On Valentine’s Day, a small puff of radioactivity exited the only deep geologic repository for nuclear waste operating in the world, the Waste Isolation Pilot Project near Carlsbad, New Mexico. A slab of rock most likely fell from the ceiling, smashing some drums, and getting a small spot on WIPPs’ 15-year spotless record.
Immediately, cries of the ceiling is falling, the ceiling is falling progressed promptly to we need to find a new place, even though there will be no impact to anyone’s heath or the environment from this event. Articles appeared quickly offering new places to put this stuff, like “How about shale? We got plenty of that!” (Bloomberg).
But before we throw the baby out with the bathwater, and start re-inventing the wheel, let’s review what options for nuclear waste disposal have been proposed over the last 70 years. Then, I invite readers’ thoughts about what you would do with, or where you would choose to put, this material. I would appreciate only a single comment from each person for the first 24 hours so as to lay out the field of possibilities first before we get into the more animated discussion that often drowns out all but the thickest-skinned among us.
Nuclear waste really begins with WWII and the making of the Bomb. The production and reprocessing of fuel from weapons reactors to make Pu resulted in the first significant amount of nuclear waste beginning in 1944. We had no idea what this stuff was, let alone anything about environmental science, so we built million-gallon tanks at Hanford in WA State, among other places, to store this material while we won the war. Then we ramped up weapons production to win the Cold War.
With the advent of commercial power reactors in the 1950s, and the increasing frenzy of weapons production, it became obvious that we needed a real strategy for long-term disposition of nuclear waste. The federal government commissioned the National Academy of Sciences to come up with the best strategy and, in 1957, they reported that deep (half-a-mile or so) geologic disposal was best, and that massive bedded salt was the best rock type (National Academies Press). This led directly to WIPP. A splinter strategy in the 1970s, involving retrievability of spent nuclear fuel from the depths, then led to Yucca Mountain.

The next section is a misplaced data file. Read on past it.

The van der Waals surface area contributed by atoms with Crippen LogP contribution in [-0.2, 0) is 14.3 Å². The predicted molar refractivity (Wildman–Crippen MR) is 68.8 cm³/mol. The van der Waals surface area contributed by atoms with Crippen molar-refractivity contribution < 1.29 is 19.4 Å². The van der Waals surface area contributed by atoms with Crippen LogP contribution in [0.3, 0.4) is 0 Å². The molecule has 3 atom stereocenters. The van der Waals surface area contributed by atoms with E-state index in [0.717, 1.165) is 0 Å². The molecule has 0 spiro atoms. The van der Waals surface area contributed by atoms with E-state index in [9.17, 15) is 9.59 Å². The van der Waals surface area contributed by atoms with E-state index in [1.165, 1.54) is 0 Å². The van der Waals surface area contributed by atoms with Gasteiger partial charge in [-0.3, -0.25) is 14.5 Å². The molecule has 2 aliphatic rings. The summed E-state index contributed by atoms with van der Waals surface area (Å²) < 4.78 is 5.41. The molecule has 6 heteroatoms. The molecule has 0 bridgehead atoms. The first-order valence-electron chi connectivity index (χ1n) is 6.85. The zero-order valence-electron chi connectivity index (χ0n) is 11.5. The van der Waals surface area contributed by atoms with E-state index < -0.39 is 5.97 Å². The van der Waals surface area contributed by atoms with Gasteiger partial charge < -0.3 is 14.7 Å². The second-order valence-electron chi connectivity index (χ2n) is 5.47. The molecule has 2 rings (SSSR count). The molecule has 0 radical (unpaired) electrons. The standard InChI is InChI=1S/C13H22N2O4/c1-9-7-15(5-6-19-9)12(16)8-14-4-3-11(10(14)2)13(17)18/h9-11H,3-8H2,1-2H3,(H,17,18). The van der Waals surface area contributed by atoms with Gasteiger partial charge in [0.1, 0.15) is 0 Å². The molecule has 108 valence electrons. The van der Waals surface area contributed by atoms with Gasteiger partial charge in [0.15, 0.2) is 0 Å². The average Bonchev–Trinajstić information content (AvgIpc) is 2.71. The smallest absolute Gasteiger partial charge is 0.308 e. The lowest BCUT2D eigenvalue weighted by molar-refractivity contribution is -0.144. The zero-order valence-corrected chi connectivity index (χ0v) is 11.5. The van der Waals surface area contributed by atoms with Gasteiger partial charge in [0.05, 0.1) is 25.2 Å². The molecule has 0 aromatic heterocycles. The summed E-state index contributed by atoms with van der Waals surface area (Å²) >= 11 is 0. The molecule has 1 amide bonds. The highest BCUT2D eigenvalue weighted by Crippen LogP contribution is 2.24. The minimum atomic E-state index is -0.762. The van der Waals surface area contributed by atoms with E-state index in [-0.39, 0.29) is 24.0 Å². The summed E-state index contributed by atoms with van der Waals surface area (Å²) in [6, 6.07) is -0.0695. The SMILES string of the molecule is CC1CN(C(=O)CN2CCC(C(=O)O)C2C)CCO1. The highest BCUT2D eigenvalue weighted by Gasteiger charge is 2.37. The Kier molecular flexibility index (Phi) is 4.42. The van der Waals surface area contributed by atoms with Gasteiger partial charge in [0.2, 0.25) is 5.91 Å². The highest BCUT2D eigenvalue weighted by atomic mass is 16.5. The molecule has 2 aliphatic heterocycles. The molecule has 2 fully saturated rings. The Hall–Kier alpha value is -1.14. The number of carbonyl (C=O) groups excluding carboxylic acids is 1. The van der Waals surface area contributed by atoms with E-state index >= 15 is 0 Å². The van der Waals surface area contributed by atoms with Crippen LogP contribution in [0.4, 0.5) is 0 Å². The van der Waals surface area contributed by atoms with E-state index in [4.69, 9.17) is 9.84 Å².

This is where we are today. Yucca Mountain is in stasis, and we’re all atwitter about the blip of a first incident at WIPP. But in the 1970s, there was a push to investigate alternatives to geologic disposal since it was becoming obvious we wouldn’t soon agree on any location. Significant time was spent on evaluating these ideas (Mark Holt, Congressional Research Service), and the most reasonable included:
- Shoot it into the Sun (did I say reasonable?)
- Transmute it by bombarding it with high energy particles (alchemy with an accelerator)
- Sail it out to a deep ocean trench and drop it in (Exxon Valdez 21st Century)
- Drill deep (miles) boreholes in a thick Ice Sheet and drop in everyone’s canisters (Exxon Valdez on Ice)
- Drill deep (miles) boreholes in each State that has waste and drop in the canisters (distributed liability)
There were others, but these were seriously considered, and some of them still are.
Shoot it into the Sun. While theoretically correct (the Sun is a huge nuclear reactor that would completely consume this waste) the extreme cost, and risks of an accident, speaks for itself. Plus, the giggle factor was just too much to get over. But in all fairness, we had recently landed on the Moon so space was in our thoughts and, originally being a planetary geologist, I thought this idea was a gas.
Transmutation. Bombarding the waste, or individual components of it, in nuclear reactors or linear accelerators, can transmute radioactive elements into less hazardous and non-radioactive elements. Take two of the bad boys, technetium-99 and iodine-129, both of which dissolve easily and can move with the groundwater, and represent a major dose early in most performance assessment models. Each isotope absorbs a neutron if you bombard them. Tc-99 becomes Tc-100, which quickly decays into stable ruthenium, and I-129 transforms into stable xenon. You might imagine how very expensive and time consuming this process would be, even if we had enough accelerators and reactors for this purpose.